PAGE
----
LAKE OCONEE — We are still a couple weeks away from the beginning of winter according to the calendar and water temperatures have dropped into the upper 50s to low 60s and they will continue dropping if and when winter weather arrives. The slow drop in water temperatures over the last two months have already set in motion those changes that move us from fall angling to winter angling for crappie.
Hopefully, the water temperatures will drop into the lower 50s or even into the mid to upper 40s before winter is over. If that happens, those water temperatures will not warm much if any above those temperatures until spring. The air temperature was in the mid 70s today as I am writing this article so there is no guarantee that winter will arrive anytime soon if at all.
We have had an unusually balmy late fall and that throws everything off when angling for crappie and all other lake species. The fall crappie season at Lake Oconee has been excellent while the fall crappie season at Lake Sinclair has been iffy at best.
Large crappie in good numbers have been coming from Lake Oconee by anglers trolling jigs over underwater trees and also in relatively shallow water in larger coves especially on the warm fall days we have had recently,
The typical late fall early winter weather fronts have not yet occurred and the weather has remained very stable. When a late fall or early winter high-pressure front moves through, it normally drives air temperatures low and barometer readings high. That combination generally adversely impacts crappie fishing by shutting down the bite.
Angling on area lakes has been impacted by the record drought over the last two years and from high fall and winter temperatures. Exactly how the fishing has been impacted is what the angler has to figure out. Even though Lake Oconee and Lake Sinclair are only separated by the Wallace Dam, the two lakes are very different when it comes to angling for crappie.
Both lakes are especially clear right now from the lack of rain. In fact, I cannot remember when Lake Sinclair was ever this clear for an extended period of time. The crappie in Lake Oconee have been bunched up over standing timber for the last two months and have been easy to catch. Lately the crappie in Lake Oconee are being caught in shallow areas which is reminiscent of early spring.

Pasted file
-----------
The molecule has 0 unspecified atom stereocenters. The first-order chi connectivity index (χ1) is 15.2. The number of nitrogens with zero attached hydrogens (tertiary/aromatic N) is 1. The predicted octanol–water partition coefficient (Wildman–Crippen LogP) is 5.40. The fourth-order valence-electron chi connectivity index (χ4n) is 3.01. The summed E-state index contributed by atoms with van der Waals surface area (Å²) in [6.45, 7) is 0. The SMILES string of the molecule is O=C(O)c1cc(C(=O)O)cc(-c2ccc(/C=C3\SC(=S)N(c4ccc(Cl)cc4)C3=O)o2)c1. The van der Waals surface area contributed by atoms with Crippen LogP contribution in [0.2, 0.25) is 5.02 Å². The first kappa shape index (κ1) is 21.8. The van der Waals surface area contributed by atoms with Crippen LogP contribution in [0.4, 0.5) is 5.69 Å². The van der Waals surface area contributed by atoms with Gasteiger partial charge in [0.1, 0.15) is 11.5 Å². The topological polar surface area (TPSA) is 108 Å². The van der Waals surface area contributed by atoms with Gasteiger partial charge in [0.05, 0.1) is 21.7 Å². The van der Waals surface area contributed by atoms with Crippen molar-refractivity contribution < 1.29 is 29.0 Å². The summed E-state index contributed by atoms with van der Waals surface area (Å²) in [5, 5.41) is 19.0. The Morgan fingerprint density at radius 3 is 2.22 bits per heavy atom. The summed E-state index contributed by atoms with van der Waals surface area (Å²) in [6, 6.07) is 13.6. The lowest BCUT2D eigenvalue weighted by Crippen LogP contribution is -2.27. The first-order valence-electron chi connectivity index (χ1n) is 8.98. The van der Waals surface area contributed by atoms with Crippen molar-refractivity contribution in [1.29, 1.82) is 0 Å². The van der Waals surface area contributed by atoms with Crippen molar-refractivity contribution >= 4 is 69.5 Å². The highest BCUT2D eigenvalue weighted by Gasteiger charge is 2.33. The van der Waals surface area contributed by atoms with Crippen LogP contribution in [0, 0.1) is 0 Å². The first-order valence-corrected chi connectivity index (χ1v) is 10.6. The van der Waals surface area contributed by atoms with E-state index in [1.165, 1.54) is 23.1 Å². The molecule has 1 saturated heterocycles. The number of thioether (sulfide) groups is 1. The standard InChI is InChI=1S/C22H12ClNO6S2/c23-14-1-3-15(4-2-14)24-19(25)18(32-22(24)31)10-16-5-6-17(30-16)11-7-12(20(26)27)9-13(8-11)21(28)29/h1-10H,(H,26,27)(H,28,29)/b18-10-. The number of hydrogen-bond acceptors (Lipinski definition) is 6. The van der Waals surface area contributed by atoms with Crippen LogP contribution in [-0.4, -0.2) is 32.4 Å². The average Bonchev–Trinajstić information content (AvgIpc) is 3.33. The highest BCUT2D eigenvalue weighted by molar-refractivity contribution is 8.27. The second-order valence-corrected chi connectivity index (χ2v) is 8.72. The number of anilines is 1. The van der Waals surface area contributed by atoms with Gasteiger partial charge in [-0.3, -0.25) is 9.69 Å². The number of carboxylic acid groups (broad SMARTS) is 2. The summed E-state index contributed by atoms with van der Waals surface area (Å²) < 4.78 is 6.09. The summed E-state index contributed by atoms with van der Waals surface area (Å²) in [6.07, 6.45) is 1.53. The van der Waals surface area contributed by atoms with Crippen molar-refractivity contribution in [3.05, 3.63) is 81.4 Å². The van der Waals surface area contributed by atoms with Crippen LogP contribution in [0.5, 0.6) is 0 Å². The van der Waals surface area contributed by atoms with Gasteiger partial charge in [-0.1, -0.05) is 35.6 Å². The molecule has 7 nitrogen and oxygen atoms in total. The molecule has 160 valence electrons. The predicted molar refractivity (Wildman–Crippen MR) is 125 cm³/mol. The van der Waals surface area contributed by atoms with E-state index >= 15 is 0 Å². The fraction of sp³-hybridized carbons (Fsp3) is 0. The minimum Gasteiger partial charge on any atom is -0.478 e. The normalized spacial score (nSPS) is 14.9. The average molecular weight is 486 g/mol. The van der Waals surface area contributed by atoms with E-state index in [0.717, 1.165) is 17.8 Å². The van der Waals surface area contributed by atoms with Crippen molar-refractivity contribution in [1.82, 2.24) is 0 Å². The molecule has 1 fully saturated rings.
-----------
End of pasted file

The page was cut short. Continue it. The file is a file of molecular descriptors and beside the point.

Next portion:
Many of the crappie in Lake Sinclair are being caught fishing jigs at night around lighted docks or hanging lights over man made brush piles and using minnows. A few are being caught shooting docks but most of those fish are small. The few crappie being caught by anglers trolling jigs have also been small for the most part.
The only large crappie that I have caught in Lake Sinclair have come from using jigging spoons in deeper water which leads me to believe that a good number of crappie in Lake Sinclair are trying to adjust to the clear water and the slowly dropping temperatures and are scattered and deep. If you are a crappie angler who fishes Lake Sinclair and have been able to successfully score on the crappie, drop me an email explaining your technique.
It could be that anglers are just as confused as the crappie due to the strange weather that has descended on the area over the last two years. I prefer a cold winter (don’t tell my wife I said that) since that tends to move the crappie and other species to certain deeper locations and group the fish into large schools.
The clear water has made the jigging spoon a great tool for catching a variety of fish from locations where lack of water clarity has prevented that technique in past years. I like the clearer water but I would like to see the water temperature drop into the 40s and for that to happen we need some cold weather. Good fishing and see you next week.